“Through acting they can express their issues in scenes; if they feel angry, they can act out that anger; if they feel fear, they can act out their fear.”

We talk about the therapeutic values of art, music and drama for people with these issues. Declan continues:

DM – “I met Street Soccer Scotland’s David Duke who runs Street Soccer Scotland and I got involved. David’s story was that 10 years ago he was 23, and homeless in Glasgow. In a Bellshill hostel he saw a flyer ‘Represent your country in the Homeless World Cup’ and he responded. This initiative was started by a guy named Mel Young, the founder of The Big Issue. 

“David went to the trials  – which were at the time pretty makeshift – it was the first year and they didn’t really know what they were doing. He managed to get through the local trials (they were just guys then but there is a women’s team now too) and his team managed to get to Edinburgh.

“David was made captain of the team and got his side to Copenhagen and they won. When they came back, it really inspired him and he decided to change his life – he had an epiphany and decided he could really change his life. If he could have that epiphany, then why couldn’t other people? So he started the charity Street Soccer Scotland.

“David’s basically devoted every single day to going around Scotland and the whole UK getting people off the streets and getting their confidence back through football. They get the jobs and housing — but only if they are putting in the hours of volunteer work for the charity first.

“I started meeting the players, spending time with them, having lunch with David – and with refugees. He works with a lot of refugees, but also 10 years on they have many women too. They mentor Street Soccer USA, Street Soccer England, India, Sweden. Sir Alex Ferguson is one of their ambassadors.

“So whenever I travel back, I make a point of going to meet them, and when I was back at Christmas, my brother Stefan and I – Stefan’s a coach from Aberdeen FC – we took a training session for the team and we took them to lunch – to Tony Macaroni’s that was on the 23rd December. We sat and spent the day, and just had a good time.

“David told me “Declan – the Homeless World Cup’s going to be in Glasgow this year and I’m going to manage the team”. I was like ‘oh wow what a great idea for a documentary’; not just for me but to bring to life your organisation and get you the plaudits you deserve and to bring the homeless world cup to light.”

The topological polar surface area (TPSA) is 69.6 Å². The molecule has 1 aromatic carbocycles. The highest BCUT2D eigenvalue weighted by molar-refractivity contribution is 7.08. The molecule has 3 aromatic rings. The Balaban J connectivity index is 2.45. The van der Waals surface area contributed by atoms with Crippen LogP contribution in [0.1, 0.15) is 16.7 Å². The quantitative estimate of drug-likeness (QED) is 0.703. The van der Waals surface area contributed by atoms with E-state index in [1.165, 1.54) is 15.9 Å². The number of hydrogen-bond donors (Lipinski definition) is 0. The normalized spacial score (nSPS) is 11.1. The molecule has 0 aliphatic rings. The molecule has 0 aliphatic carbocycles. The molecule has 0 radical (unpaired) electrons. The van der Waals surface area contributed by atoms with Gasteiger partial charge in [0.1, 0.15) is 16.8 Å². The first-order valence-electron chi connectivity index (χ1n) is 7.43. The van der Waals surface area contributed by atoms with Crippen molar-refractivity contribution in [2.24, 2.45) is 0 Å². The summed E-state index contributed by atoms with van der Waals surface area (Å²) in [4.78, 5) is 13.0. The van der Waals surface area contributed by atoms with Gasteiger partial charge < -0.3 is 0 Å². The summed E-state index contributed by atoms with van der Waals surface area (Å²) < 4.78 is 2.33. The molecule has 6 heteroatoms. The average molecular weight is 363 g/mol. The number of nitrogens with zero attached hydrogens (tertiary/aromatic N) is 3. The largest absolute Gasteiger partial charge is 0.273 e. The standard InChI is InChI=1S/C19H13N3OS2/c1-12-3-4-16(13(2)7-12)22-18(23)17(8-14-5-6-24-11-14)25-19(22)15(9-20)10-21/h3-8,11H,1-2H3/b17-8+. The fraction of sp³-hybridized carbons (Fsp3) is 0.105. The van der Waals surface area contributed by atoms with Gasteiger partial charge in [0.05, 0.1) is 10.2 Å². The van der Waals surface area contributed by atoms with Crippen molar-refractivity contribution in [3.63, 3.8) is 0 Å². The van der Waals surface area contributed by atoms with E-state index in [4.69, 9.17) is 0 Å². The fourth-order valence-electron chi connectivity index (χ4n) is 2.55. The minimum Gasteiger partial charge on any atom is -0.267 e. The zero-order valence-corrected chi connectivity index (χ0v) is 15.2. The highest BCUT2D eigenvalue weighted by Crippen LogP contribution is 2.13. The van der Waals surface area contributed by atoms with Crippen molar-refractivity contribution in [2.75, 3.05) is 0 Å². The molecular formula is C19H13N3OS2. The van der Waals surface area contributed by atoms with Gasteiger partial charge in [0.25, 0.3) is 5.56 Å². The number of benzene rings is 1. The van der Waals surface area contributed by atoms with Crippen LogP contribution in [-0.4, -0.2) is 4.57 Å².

We talked for a while longer – He’s talking to a few potential outlets for this project, and the resulting documentary will undoubtedly shine a light on an initiative that will continue to help – no, actually to SAVE lives. I will save details of this and Declan’s acting career developments for a future interview.

The Homeless World Cup Tournament will start the first week in July. Volunteering and support would be welcome; further details here

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May 012016

Aberdeen punished Motherwell, but the latter were nearly given an avenue back into the game, opines Voice reporter Andrew Watson.

merkalndpic3The pitch looked the best it had in a long time. Still a bit ravaged, though. Really windy, too.
‘Hard To Beat’ by Hard-Fi, via the tannoy, was perhaps in reference to overall form, and not recent form.  There was then ‘Let’s Go Crazy’ by the late Prince, inciting a goal fest, perhaps.  After that, another tune from a late great, ‘Heroes’ by David Bowie, inspiring, urging, the Dons to triumph after so much recent disappointment.

A sense of immediacy came, though, with Fatboy Slim’s ‘Right Here, Right Now’.

Come the game, opening proceedings saw Aberdeen intercepting when it mattered, nullifying Motherwell.

A weak shot was then thankfully palmed out for a corner. Motherwell hit on the break from this, though.

Winger Jonny Hayes winged his way into Motherwell’s box and was taken down for his troubles. Also, for his troubles, he and his team were rewarded with a penalty. Kenny McLean sent the keeper the wrong way.

1-0 Aberdeen – only 6 minutes into the game!

Soon after, Aberdeen were lucky not only to clear their lines after a corner, but that the subsequent shot went straight into the hands of debutante keeper, Adam Collin.

Defender Graeme Shinnie was also caught looking for a foul, as play continued.

Willo Flood, however, weighed in with an excellent, meaty tackle to put the ball out of play.